Did you know that your landscaping website could be costing you in your insurance premiums?
According to Shay Leon, area vice president and key accounts manager specializing in landscape contractor insurance programs for Arthur J. Gallagher & Co. in Mt. Laurel, New Jersey, insurance company underwriters are examining landscapers’ websites before even looking at their application, loss runs and loss history.
“That’s how they’re going to determine the first line of whether this insured is acceptable or not acceptable to move forward to actually then look at the applications and loss history and all those sorts of things,” Leon said.
What these underwriters are looking for is anything that the landscaper does that doesn’t fit in their guidelines and anything that looks unsafe. Underwriters can glean this information from anything a landscaper posts on their website, whether it’s pictures of projects or employees or a list of services.
For example, while a landscaper who has pictures of workers doing tree work may be using them to show his crew can do tree trimming, an underwriter sees those kinds of photos as height exposure.
“I almost guarantee you every insurance company out there that’s considering workers’ comp is going to say ‘No, we don’t want to write that, it is a risk. They’re a tree company; they’re not a landscaper. They’re doing high-risk height exposure,’” Leon said.
Holiday lighting is another service that can make underwriters reluctant to work with a company due to the height factor. Innocuous-looking outdoor living spaces with a roaring fire beneath a wooden pergola may not raise concern to a homeowner’s eye, but Leon says underwriters will not want anything to do with that company if they have pictures like that.
In New Jersey, workers’ compensation has become very competitive again with carriers offering discounts anywhere from 5 to 25 percent, yet if they find something questionable on a landscaper’s website, they can refuse coverage.
“You just lost a potential 20 percent discount on your workers’ comp if that’s a carrier that’s offering it,” Leon said. “It can really add up and I’ve actually had that happen. I mean, these aren’t things I’m speculating on. These are actual things that have happened to potential (clients) or my clients.”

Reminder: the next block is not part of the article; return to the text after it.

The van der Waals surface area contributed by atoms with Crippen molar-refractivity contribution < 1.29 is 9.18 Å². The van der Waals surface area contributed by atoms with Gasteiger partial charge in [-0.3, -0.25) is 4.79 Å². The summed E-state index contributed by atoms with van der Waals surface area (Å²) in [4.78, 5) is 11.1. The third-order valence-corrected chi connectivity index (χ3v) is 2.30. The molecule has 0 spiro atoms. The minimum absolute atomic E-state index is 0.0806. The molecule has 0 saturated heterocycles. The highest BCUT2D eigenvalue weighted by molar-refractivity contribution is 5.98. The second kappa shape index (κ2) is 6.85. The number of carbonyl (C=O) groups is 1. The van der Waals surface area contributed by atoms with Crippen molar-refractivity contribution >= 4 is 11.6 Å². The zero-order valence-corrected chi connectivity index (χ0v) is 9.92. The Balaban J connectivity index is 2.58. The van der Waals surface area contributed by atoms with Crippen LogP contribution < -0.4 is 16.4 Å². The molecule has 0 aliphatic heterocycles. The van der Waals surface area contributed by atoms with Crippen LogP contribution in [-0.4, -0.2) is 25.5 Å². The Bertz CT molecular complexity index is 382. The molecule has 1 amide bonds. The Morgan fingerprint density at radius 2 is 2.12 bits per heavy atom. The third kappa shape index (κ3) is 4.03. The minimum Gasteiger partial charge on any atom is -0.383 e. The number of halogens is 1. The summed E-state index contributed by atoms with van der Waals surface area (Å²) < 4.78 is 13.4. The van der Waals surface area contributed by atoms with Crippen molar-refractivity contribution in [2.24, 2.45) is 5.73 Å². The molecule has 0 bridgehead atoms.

Leon cautions landscapers to be aware that everyone can see these websites, including insurance companies.
“Their mentality is if you post it on your website it’s got to be true,” Leon said. “That’s actually what you’re doing, that’s how you’re operating and there’s no backpedaling saying, ‘Oh, no they’re not really doing that.’ Very, very difficult to backpedal when it comes to this stuff.”
Another example Leon mentions is listed services. He had one client who had swimming pool installation listed as one of his services on his website. Yet the landscape contractor actually didn’t install swimming pools but did the landscaping around them and hired a subcontractor to do the pool work.
“Swimming pool installation is a whole different type of program,” Leon said. “I mean, we write them too, but say company A does an unbelievably great job with quoting and insuring a landscaper but doesn’t go near swimming pool installation. And you might have a company that does both landscapes and swimming pools but they’re not quite as well priced as company A. Well, you just knocked company A out of the box because you said you install swimming pools, but you really don’t.”
Because every carrier has their own niche as far as what they’re really good at and what they’re really competitive at, landscapers have to be careful not to limit their options by having elements on their website that disqualify them for coverage from certain insurance companies.